But Buddy shook her off, threw Laura in the car and drove off down the road, Kathy running after him, crying. Buddy ended up taking his little girl all the way to Colorado. Then once he got there, he dumped her at his mother’s house, telling her that Margaret didn’t want her because she was sickly. The grandmother didn’t ask questions, she just cared for the little girl until the sheriff showed up one day months later and started asking questions. Then the FBI showed up, and Laura was returned to Oregon. At least that’s how the story gets told at family gatherings. We always assumed that when Buddy returned to kidnap Laura, somehow Eddie was conceived. That maybe Eddie was the product of rape.
Buddy told Eddie that if he didn’t believe him, he should check the divorce papers. He even told him where to look, saying they were probably in that metal suitcase Margaret kept under her bed. If he had, which he didn’t, Eddie would’ve seen that Margaret was granted a divorce in July of 1965 for reasons of cruel and inhuman treatment, which was a recurring theme with Buddy.
Buddy said a few more unkind words about his ex-wife, Eddie called him a son of a bitch, and the phone call ended. And that was it. The only conversation he’d ever have with his father while he was alive.
Until the DNA test.
Eddie always thought there was a chance Buddy might’ve been telling the truth. He had no idea what Buddy looked like, had never even seen a photo. But his oldest sister is small boned with a thin nose and dark hair. Eddie is considerably more solid with strawberry blonde hair and a ruddy complexion. She looks southern European, and he could pass as a Viking. Or look really good in a kilt. His nose is rounder. His belly is rounder. But maybe that’s just the pizza and ice cream.
We were discussing those differences about a year ago while visiting with the sisters, musing over their potential lineage when I suggested a DNA test.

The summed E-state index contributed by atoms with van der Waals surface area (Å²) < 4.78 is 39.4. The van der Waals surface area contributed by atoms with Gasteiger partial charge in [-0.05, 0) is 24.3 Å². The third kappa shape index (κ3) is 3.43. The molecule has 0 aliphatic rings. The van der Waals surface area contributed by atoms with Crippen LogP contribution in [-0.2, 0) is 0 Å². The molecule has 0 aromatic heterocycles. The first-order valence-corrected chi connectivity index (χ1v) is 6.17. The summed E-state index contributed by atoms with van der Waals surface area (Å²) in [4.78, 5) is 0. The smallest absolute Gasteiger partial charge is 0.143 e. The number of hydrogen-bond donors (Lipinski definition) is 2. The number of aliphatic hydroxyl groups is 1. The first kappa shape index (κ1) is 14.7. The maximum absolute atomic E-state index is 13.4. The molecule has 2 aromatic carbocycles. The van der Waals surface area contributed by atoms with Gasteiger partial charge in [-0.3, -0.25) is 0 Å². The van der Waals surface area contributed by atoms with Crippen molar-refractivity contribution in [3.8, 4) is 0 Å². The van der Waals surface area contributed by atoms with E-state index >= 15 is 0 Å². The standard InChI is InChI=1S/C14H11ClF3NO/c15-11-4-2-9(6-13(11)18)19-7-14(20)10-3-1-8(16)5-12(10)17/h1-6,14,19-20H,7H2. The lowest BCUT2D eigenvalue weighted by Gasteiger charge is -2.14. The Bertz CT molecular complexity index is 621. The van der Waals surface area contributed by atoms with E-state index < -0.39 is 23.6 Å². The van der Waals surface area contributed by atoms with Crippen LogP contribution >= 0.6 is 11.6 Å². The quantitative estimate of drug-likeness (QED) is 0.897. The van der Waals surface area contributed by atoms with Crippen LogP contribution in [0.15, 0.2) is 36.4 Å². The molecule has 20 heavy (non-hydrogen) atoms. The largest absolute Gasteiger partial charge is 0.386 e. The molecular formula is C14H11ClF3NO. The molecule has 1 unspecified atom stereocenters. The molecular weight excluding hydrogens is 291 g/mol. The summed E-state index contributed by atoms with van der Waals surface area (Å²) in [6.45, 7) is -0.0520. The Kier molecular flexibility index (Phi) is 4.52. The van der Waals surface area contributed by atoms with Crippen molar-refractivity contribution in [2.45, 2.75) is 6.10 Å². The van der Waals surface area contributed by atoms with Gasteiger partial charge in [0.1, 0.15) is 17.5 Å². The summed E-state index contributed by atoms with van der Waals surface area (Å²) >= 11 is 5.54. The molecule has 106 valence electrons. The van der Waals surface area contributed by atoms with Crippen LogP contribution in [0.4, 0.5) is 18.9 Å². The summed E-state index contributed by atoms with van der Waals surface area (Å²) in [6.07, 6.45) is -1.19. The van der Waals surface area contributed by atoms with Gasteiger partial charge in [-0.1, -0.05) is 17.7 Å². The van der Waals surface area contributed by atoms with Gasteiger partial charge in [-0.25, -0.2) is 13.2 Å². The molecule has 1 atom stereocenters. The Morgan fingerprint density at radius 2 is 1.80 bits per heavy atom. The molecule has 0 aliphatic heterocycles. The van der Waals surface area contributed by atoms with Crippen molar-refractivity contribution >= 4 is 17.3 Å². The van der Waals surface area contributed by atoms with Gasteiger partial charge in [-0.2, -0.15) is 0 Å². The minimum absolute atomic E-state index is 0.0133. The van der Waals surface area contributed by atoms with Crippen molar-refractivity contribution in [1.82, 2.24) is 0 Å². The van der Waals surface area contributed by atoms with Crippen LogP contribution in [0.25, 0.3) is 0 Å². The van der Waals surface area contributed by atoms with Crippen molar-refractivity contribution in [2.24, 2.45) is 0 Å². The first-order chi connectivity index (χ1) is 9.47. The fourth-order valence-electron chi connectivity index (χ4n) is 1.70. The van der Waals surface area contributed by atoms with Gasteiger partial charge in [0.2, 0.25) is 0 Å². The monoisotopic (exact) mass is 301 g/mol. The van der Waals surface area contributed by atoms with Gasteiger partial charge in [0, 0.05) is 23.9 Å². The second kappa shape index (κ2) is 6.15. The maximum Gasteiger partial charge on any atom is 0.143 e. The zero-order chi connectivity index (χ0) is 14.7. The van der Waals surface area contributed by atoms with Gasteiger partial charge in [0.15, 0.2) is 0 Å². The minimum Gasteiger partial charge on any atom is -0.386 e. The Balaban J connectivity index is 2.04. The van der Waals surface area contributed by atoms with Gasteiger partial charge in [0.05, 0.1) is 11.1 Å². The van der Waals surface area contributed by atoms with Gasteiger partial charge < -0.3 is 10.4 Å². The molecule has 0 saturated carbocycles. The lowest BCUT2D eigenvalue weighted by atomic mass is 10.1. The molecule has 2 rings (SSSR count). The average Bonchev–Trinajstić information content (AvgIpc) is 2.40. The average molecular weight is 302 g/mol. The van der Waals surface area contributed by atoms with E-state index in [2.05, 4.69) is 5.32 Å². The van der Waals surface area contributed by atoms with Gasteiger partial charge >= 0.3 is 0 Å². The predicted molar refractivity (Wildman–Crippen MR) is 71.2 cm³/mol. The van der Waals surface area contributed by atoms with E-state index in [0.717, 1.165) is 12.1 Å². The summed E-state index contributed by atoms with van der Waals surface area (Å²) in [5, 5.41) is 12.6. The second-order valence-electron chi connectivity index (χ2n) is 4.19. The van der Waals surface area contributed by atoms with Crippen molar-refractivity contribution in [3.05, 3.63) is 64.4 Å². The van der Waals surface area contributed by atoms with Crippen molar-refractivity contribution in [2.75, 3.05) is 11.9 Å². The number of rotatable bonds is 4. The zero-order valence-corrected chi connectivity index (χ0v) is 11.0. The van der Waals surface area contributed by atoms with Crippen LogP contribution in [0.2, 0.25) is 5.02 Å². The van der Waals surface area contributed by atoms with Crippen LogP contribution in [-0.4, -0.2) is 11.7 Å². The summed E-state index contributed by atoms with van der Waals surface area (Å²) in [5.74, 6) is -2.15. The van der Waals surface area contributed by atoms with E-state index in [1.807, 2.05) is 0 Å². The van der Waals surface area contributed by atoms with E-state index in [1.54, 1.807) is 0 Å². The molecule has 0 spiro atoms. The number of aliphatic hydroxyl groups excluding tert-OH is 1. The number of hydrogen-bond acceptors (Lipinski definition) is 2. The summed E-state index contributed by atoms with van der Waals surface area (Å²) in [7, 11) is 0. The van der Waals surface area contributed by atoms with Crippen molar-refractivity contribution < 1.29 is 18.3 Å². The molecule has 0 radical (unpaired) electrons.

Eddie said he thought it might finally tell him if his real father was indeed Buddy, or if it was another man, specifically his mom’s next long term boyfriend, Donald. Donald – whose nickname was Red – died in prison, so they were told. But the kids remember him. Oh, they remember him. But that’s another story. One I’m saving for that novel. But the short story on Donald is that he was a heroin addict with a mean streak who inflicted the kind of trauma on his family that no kid should ever experience.
Laura offered the theory that if Buddy wasn’t his dad, she thought the most likely candidate would be one of the neighbors mom was always disappearing into the barn with. We all laughed, but then Laura said she thought there was a good chance that they each might have different fathers, and perhaps they should all get tested. Kathy chimed in and said that when Buddy had kidnapped Laura, and she had begged him to take her along, Buddy’s reply was that he didn’t think Kathy was actually his daughter, and the only one he was positive was really his – was Laura. One thing the three kids that shared the Tompkins name knew without a doubt was this: whether they were all full siblings, all half siblings or somewhere in between, they were family. And that would never change.